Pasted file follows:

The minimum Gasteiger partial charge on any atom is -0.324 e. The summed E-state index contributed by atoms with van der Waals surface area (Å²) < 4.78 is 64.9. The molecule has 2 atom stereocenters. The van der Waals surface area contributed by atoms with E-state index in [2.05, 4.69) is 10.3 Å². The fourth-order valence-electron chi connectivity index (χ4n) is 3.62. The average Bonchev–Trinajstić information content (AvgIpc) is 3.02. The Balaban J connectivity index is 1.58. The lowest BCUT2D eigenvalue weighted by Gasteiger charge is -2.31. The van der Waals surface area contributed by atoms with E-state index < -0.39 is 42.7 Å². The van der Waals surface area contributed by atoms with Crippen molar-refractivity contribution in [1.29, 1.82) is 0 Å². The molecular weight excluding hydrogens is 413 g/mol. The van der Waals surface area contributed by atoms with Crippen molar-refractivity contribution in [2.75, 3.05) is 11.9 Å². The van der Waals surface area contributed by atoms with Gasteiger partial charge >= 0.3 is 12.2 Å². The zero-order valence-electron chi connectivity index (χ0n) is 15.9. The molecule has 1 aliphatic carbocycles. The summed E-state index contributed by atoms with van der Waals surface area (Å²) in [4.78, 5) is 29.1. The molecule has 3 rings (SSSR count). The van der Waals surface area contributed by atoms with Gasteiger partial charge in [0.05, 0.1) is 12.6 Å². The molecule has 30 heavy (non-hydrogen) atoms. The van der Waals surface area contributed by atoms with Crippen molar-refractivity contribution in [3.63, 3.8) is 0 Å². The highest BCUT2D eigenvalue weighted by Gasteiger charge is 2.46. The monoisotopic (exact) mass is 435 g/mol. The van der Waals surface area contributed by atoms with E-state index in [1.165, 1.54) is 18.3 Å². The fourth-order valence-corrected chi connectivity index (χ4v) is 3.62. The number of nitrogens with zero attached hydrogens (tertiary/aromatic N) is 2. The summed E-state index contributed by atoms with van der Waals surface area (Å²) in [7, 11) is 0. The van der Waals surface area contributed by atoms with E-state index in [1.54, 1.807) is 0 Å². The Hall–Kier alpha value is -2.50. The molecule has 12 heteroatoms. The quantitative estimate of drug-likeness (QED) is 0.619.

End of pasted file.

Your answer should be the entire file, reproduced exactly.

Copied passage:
The minimum Gasteiger partial charge on any atom is -0.324 e. The summed E-state index contributed by atoms with van der Waals surface area (Å²) < 4.78 is 64.9. The molecule has 2 atom stereocenters. The van der Waals surface area contributed by atoms with E-state index in [2.05, 4.69) is 10.3 Å². The fourth-order valence-electron chi connectivity index (χ4n) is 3.62. The average Bonchev–Trinajstić information content (AvgIpc) is 3.02. The Balaban J connectivity index is 1.58. The lowest BCUT2D eigenvalue weighted by Gasteiger charge is -2.31. The van der Waals surface area contributed by atoms with E-state index < -0.39 is 42.7 Å². The van der Waals surface area contributed by atoms with Crippen molar-refractivity contribution in [1.29, 1.82) is 0 Å². The molecular weight excluding hydrogens is 413 g/mol. The van der Waals surface area contributed by atoms with Crippen molar-refractivity contribution in [2.75, 3.05) is 11.9 Å². The van der Waals surface area contributed by atoms with Gasteiger partial charge >= 0.3 is 12.2 Å². The zero-order valence-electron chi connectivity index (χ0n) is 15.9. The molecule has 1 aliphatic carbocycles. The summed E-state index contributed by atoms with van der Waals surface area (Å²) in [4.78, 5) is 29.1. The molecule has 3 rings (SSSR count). The van der Waals surface area contributed by atoms with Gasteiger partial charge in [0.05, 0.1) is 12.6 Å². The molecule has 30 heavy (non-hydrogen) atoms. The van der Waals surface area contributed by atoms with Crippen molar-refractivity contribution in [3.63, 3.8) is 0 Å². The highest BCUT2D eigenvalue weighted by Gasteiger charge is 2.46. The monoisotopic (exact) mass is 435 g/mol. The van der Waals surface area contributed by atoms with E-state index in [1.165, 1.54) is 18.3 Å². The fourth-order valence-corrected chi connectivity index (χ4v) is 3.62. The number of nitrogens with zero attached hydrogens (tertiary/aromatic N) is 2. The summed E-state index contributed by atoms with van der Waals surface area (Å²) in [7, 11) is 0. The van der Waals surface area contributed by atoms with E-state index in [1.54, 1.807) is 0 Å². The Hall–Kier alpha value is -2.50. The molecule has 12 heteroatoms. The quantitative estimate of drug-likeness (QED) is 0.619.